Here is an interesting case of numerical explorations leading to mathematical results. Grade-eleven me was interested in the relationship between parabolas and exponentials, and thought that the infinite series \[S = \sum_{n=1}^\infty \frac{n^2}{2^n}\] had something to do with it. Aiming to sum this series, I took the sequence of partial sums Sn and "cleared denominators" to obtain the integer sequence Tn = 2nSn. Then I (did the only thing I knew how to do: I) made a difference table…

n Tn ΔTn Δ2Tn Δ3Tn
1 1
5
2 6 10
15 12
3 21 22
37 24
4 58 46
83 48
5 141 94
177 96
6 318 190
367
7 685
…stopping at Δ3 because I recognized 12, 24, 48, 96, as a geometric progression! Namely, 6·2, 6·22, 6·23, 6·24. Then I noticed that the last two columns differ by 2 = 12 − 10 = 24 − 22 = 48 − 46 = 96 − 94. The next set of slanted differences were 10 − 5 = 5, 22 − 15 = 7, 46 − 37 = 9, 94 − 83 = 11, 190 − 177 = 13: odd numbers! Continuing leftward, 5 − 1 = 4, 15 − 6 = 9, 37 − 21 = 16, 83 − 58 = 25, … squares!

Now, this was all just detective-work: the fact that Tn appeared to be a linear combination of a square, an odd number, two, and six times a power of two had only been shown for n = 1, …, 4. Nevertheless, hopping back along the columns from Δ3Tn led me to conjecture that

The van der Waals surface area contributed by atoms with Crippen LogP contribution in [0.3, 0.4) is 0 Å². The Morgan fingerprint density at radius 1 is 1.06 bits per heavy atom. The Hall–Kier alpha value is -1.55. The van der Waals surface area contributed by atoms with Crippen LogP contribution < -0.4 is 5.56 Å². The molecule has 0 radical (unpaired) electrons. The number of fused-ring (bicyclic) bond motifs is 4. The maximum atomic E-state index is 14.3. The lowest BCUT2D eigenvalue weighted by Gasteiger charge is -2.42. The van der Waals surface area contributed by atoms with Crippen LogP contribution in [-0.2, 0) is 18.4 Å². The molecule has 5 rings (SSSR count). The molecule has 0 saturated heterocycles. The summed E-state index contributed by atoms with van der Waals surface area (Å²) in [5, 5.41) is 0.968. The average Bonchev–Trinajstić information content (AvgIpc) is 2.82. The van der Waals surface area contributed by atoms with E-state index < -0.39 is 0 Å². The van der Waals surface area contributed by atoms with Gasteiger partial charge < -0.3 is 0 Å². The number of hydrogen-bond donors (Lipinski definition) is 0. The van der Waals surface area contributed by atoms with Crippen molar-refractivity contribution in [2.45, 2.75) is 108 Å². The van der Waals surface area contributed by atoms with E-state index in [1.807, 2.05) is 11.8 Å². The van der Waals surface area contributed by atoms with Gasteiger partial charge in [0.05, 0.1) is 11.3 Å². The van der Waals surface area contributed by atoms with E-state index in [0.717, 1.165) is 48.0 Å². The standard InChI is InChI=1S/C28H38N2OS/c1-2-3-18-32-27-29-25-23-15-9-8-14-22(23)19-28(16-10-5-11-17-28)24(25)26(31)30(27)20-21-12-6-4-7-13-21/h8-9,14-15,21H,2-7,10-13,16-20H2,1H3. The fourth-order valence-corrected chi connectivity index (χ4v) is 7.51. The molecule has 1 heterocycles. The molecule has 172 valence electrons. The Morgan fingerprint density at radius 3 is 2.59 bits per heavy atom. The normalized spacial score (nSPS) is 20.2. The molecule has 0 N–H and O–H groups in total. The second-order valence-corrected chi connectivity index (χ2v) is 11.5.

Tn = 6·2n − (n + 1)2 − (2n + 3) − 2,

because, for example, T3 = 21 = 48 − 2 − 9 − 16 = 6·23 − (2·3 + 3) − (3 + 1)2. The formula for Tn simplified to 6·2nn2 − 4n − 6, yielding

Sn = 6 − (n2 + 4n + 6) / 2n

This final formula is correct: it can be verified by induction (as it was by grade-eleven me). (To do this, call the right-hand side Sn′, show that S1 = S1′, and that Sn+1′ = Sn′ + (n + 1)2 / 2n.) Anyway, taking the limit as n → ∞ reveals that S = 6. Six!